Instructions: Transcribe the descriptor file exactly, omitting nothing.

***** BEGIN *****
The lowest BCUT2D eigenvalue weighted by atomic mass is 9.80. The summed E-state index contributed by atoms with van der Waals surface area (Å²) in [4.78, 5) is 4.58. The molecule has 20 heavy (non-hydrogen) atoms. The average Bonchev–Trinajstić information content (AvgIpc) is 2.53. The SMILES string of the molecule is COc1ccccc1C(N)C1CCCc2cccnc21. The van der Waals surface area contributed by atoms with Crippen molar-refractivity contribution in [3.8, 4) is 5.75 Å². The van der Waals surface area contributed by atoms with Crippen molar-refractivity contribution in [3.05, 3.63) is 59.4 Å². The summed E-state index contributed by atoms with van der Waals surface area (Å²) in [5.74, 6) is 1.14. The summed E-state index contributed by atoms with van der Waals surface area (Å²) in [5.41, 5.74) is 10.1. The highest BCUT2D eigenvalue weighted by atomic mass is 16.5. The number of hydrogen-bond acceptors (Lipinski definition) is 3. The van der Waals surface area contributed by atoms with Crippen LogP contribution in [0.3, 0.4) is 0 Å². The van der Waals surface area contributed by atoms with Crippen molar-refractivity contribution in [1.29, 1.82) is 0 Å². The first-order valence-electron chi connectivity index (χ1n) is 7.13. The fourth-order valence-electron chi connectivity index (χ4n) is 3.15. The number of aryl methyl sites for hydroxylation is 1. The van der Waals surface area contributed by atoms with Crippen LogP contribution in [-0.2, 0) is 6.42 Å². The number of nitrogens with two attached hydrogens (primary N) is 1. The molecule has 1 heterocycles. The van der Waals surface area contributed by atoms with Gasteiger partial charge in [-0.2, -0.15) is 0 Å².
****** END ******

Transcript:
The lowest BCUT2D eigenvalue weighted by atomic mass is 9.80. The summed E-state index contributed by atoms with van der Waals surface area (Å²) in [4.78, 5) is 4.58. The molecule has 20 heavy (non-hydrogen) atoms. The average Bonchev–Trinajstić information content (AvgIpc) is 2.53. The SMILES string of the molecule is COc1ccccc1C(N)C1CCCc2cccnc21. The van der Waals surface area contributed by atoms with Crippen molar-refractivity contribution in [3.8, 4) is 5.75 Å². The van der Waals surface area contributed by atoms with Crippen molar-refractivity contribution in [3.05, 3.63) is 59.4 Å². The summed E-state index contributed by atoms with van der Waals surface area (Å²) in [5.74, 6) is 1.14. The summed E-state index contributed by atoms with van der Waals surface area (Å²) in [5.41, 5.74) is 10.1. The highest BCUT2D eigenvalue weighted by atomic mass is 16.5. The number of hydrogen-bond acceptors (Lipinski definition) is 3. The van der Waals surface area contributed by atoms with Crippen LogP contribution in [0.3, 0.4) is 0 Å². The van der Waals surface area contributed by atoms with Crippen molar-refractivity contribution in [1.29, 1.82) is 0 Å². The first-order valence-electron chi connectivity index (χ1n) is 7.13. The fourth-order valence-electron chi connectivity index (χ4n) is 3.15. The number of aryl methyl sites for hydroxylation is 1. The van der Waals surface area contributed by atoms with Crippen LogP contribution in [-0.2, 0) is 6.42 Å². The number of nitrogens with two attached hydrogens (primary N) is 1. The molecule has 1 heterocycles. The van der Waals surface area contributed by atoms with Gasteiger partial charge in [-0.2, -0.15) is 0 Å².